The energy regulator, Ofgem, has slammed the UK's "big six" energy companies for failing to pass on cheaper wholesale costs to customers.
Dermot Nolan, the the head of Ofgem, said wholesale energy costs have fallen by about a third in the last 12 to 18 months.
Despite this, the big six energy companies - British Gas, Npower, SSE, Scottish Power, E.On and EDF - are yet to announce a corresponding cut in retail prices. Nolan said this was because the market isn't working as competitively as it should be.
In an interview on BBC Radio 4's Today programme, he said: "The biggest component of your energy bill is the wholesale cost - it's approximately half the bill, maybe a shade under ... it has fallen by nearly a third over the last year to year-and-a-half."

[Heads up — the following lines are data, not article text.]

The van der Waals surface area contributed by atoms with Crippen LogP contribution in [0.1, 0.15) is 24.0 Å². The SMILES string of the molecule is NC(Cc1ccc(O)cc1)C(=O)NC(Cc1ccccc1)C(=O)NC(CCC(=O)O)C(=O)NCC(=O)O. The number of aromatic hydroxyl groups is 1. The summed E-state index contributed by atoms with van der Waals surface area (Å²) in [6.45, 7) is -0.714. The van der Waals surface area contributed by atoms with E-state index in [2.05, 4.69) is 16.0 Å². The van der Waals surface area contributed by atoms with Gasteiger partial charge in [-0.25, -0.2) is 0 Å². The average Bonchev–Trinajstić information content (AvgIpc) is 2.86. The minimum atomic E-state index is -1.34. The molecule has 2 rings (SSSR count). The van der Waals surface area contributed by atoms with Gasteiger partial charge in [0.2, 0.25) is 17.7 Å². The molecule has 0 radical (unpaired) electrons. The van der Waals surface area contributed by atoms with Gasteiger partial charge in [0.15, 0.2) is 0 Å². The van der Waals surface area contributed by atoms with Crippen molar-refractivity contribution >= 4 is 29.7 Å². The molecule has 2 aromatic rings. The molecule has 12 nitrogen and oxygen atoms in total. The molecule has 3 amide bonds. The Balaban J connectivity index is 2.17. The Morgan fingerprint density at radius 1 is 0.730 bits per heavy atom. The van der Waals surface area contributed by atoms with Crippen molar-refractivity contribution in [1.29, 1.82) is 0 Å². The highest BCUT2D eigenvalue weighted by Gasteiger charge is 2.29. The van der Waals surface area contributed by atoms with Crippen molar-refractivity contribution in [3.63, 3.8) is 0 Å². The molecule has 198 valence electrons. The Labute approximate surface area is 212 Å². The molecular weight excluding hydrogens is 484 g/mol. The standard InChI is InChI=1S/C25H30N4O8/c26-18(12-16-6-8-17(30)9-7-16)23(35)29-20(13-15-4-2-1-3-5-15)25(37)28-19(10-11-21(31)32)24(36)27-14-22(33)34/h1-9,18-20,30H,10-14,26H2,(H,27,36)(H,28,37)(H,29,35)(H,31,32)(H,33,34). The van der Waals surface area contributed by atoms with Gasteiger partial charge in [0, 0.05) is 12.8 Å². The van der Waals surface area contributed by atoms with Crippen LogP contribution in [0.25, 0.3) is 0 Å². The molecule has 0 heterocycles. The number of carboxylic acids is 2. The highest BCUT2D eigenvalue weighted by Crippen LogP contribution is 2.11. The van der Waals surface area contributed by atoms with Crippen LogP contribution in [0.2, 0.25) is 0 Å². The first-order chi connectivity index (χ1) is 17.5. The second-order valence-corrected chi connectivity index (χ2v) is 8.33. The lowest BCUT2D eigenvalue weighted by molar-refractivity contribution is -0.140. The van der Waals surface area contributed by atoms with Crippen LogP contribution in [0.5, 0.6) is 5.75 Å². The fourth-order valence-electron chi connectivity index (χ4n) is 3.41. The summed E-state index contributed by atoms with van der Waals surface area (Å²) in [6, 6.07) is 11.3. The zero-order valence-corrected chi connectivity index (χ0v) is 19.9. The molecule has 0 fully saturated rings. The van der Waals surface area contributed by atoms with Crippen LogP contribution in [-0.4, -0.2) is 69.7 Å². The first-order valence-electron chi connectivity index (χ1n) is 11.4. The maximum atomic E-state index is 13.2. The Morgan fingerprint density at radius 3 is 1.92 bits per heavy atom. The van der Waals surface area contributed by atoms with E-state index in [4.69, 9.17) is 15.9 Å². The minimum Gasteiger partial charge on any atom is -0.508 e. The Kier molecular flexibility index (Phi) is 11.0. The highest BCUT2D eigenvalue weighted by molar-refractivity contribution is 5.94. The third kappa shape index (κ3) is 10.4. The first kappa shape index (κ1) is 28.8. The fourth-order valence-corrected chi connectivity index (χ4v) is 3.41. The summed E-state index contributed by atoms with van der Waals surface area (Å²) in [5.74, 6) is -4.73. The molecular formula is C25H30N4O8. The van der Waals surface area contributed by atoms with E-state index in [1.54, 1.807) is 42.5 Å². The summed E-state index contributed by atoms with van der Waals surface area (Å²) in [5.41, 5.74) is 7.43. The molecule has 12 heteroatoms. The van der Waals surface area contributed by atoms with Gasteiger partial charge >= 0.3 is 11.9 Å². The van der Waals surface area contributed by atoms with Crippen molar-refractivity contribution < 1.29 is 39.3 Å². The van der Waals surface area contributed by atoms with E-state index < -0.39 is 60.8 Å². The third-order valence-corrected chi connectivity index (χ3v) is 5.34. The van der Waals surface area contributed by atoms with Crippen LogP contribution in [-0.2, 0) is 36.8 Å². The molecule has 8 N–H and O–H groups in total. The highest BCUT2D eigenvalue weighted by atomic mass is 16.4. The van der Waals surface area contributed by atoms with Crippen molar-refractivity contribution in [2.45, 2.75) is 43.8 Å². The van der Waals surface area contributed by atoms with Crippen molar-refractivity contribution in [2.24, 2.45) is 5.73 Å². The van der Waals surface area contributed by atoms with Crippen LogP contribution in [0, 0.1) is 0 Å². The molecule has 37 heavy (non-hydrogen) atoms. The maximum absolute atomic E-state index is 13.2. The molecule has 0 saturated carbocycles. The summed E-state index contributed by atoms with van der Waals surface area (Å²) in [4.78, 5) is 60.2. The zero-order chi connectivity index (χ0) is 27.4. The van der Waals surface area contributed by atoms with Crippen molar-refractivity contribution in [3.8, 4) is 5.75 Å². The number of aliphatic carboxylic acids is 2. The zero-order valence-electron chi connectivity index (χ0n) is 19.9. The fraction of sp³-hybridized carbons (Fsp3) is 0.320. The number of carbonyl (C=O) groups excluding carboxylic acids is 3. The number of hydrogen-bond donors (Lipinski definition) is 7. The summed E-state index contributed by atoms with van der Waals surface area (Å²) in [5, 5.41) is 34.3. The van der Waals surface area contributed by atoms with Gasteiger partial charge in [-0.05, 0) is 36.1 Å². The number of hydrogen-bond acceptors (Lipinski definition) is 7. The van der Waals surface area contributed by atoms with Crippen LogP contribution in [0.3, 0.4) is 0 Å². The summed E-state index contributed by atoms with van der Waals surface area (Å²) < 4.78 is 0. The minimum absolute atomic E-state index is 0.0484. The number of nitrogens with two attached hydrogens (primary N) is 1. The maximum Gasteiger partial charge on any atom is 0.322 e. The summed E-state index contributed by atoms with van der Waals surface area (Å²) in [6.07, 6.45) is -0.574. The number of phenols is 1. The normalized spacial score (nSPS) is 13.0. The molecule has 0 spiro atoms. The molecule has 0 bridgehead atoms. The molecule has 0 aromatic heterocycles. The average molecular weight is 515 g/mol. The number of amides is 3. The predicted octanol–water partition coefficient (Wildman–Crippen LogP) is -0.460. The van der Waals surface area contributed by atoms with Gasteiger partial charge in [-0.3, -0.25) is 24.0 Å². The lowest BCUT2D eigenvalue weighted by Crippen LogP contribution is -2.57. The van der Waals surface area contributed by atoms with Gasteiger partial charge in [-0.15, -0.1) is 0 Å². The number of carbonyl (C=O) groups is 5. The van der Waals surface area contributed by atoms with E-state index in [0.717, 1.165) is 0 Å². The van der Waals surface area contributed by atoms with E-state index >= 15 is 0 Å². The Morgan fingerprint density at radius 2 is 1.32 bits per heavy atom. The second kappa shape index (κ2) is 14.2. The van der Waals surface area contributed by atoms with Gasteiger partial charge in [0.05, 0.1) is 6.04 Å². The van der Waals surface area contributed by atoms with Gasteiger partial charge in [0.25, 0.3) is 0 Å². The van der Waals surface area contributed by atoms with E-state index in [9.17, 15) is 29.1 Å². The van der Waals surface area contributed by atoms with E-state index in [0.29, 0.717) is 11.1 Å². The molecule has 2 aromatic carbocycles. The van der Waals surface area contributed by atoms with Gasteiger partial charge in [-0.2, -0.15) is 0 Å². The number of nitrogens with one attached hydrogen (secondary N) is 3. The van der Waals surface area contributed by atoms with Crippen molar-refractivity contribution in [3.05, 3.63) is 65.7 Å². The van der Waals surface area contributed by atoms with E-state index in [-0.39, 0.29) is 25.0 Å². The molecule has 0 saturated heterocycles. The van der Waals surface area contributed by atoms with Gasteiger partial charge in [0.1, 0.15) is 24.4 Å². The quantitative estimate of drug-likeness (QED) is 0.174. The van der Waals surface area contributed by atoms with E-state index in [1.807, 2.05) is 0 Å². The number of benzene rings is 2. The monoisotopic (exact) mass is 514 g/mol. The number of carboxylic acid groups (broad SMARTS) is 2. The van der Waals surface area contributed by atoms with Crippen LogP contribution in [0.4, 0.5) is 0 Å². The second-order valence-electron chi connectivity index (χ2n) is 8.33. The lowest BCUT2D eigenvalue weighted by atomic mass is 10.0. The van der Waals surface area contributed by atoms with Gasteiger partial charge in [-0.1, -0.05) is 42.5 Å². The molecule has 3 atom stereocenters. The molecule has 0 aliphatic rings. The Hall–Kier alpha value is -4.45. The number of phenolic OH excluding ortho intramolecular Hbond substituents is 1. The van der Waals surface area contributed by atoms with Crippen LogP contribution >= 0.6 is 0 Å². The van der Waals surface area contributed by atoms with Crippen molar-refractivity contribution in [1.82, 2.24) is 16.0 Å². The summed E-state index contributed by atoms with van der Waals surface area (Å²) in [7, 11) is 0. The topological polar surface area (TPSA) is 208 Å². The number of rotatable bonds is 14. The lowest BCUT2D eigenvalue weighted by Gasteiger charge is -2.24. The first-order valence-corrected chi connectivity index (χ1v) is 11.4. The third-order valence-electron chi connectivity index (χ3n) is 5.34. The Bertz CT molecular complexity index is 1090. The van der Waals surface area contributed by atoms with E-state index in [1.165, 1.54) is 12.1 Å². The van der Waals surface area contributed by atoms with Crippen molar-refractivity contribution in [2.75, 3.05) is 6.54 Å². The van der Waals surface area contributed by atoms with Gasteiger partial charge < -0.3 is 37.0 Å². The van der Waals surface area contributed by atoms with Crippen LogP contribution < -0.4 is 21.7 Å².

"We really should be seeing bigger retail cuts than we have seen so far."
Figures released yesterday showed wholesale energy costs in the UK hit a five-year low at the end of 2015.
Earlier this week, Ofgem came under fire after a newspaper editorial in The Times accused it of being too soft on the industry.
Nolan hit back saying: "Yesterday's leader claimed that Ofgem was too soft on the industry while producing no convincing evidence to support the case. The facts tell a different story."
Ofgem has imposed over £200m in penalties on the industry since 2010 - £40 million of this for misselling."